One month after a Maryland business executive struck a tentative deal to return the Baltimore Sun to local ownership, the plan may be in jeopardy after the hedge fund he was negotiating with attempted to add additional fees to the agreed-upon price, according to people close to the matter.
Two people familiar with the conversation say that Bainum’s camp got on the phone Thursday with Alden executives to hash out some details of the Sun deal. That’s when they told Bainum he would have to pay Alden fees for five years, starting at $12 million the first year.
Bainum saw the request as exorbitant and a sign that Alden’s managing director Heath Freeman wasn’t interested in selling the Sun at all. The two had agreed in February upon a $65 million sale price; the fee agreement Freeman was proposing could quickly outstrip the value of the overall deal, the people close to the conversation said. They spoke on the condition of anonymity because they were not authorized to speak on the matter.
Freeman, through a spokesman, disputed the characterization of the call but offered no further comment. Bainum, through a spokesman, declined to comment.
Bainum, though, has asked the special committee on Tribune’s board of directors to release him from a nondisclosure agreement so he can launch conversations with potential partners in his bid for the entire company.
The idea isn’t new. Bainum had already suggested buying all of Tribune’s newspapers last fall, after he sensed that Tribune was uninterested in selling just the Sun.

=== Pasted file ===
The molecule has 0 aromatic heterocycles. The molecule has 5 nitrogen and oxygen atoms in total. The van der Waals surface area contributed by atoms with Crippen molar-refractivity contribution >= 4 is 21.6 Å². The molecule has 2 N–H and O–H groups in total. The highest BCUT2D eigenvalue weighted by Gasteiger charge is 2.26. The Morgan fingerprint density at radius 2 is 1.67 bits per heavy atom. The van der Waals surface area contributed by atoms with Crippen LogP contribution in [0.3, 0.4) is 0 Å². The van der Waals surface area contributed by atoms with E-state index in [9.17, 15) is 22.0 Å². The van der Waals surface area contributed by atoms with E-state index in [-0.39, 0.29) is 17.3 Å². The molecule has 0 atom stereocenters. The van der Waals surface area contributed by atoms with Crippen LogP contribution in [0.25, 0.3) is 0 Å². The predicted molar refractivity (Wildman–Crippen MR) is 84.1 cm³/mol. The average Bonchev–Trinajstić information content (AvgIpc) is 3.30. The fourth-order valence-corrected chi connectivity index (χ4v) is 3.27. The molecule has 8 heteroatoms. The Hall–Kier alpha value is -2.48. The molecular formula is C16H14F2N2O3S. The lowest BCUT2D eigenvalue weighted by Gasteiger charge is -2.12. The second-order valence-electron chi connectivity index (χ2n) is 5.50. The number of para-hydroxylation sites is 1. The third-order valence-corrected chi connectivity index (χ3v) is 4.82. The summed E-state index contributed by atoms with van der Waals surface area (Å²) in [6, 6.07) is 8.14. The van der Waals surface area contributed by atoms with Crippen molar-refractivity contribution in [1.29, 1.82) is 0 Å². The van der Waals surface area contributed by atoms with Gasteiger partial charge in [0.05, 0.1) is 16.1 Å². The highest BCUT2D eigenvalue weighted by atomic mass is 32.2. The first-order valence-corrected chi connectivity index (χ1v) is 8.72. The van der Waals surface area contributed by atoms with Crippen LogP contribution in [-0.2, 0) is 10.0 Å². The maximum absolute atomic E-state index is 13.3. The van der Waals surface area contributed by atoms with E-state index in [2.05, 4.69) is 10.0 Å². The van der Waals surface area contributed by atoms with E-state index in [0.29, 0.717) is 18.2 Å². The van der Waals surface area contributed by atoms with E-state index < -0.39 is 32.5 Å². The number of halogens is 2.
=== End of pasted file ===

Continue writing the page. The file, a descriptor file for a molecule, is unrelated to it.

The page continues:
“While Stewart Bainum’s principle interest has been and remains the purchase of the Baltimore Sun, he seems both sincere in his offer and fully capable of pursuing the whole of Tribune,” said Jim Friedlich, chief executive of the nonprofit Lenfest Institute, which owns the Philadelphia Inquirer and who has talked with Bainum about nonprofit models for the local news industry.
Tim Ragones, a spokesman for the Tribune board’s special committee, which is assessing bids for the company, declined to comment.
The 11th-hour stalemate between Bainum and Freeman casts uncertainty on the fate of the Baltimore Sun and also presents an alternative fate for other Tribune newspapers, where journalists are fearful of Alden’s reputation for job-slashing and selling off newspapers’ real estate assets.
Bainum’s plan had been to put the Sun and its local affiliates — Annapolis-based Capital Gazette and the Carroll County Times — under control of a nonprofit entity, Sunlight for All Institute.
Alden has long disputed its reputation for media cost-cutting, arguing that it is one of the few players willing to buy newspapers at a difficult period in the industry.
“That’s really traditionally how hedge funds have operated, for better or worse: When hardly anybody else wants to buy stock, they see an opportunity,” said Poynter media business analyst Rick Edmonds. News of Alden’s deal with Bainum hitting a snag didn’t surprise him. “They are hard bargainers,” he said.
The closely watched acquisition is seen as one of the last stands of the local newspaper industry, which has been gutted by decades of cost-cutting and has been further decimated by the advertising fallout during the coronavirus pandemic.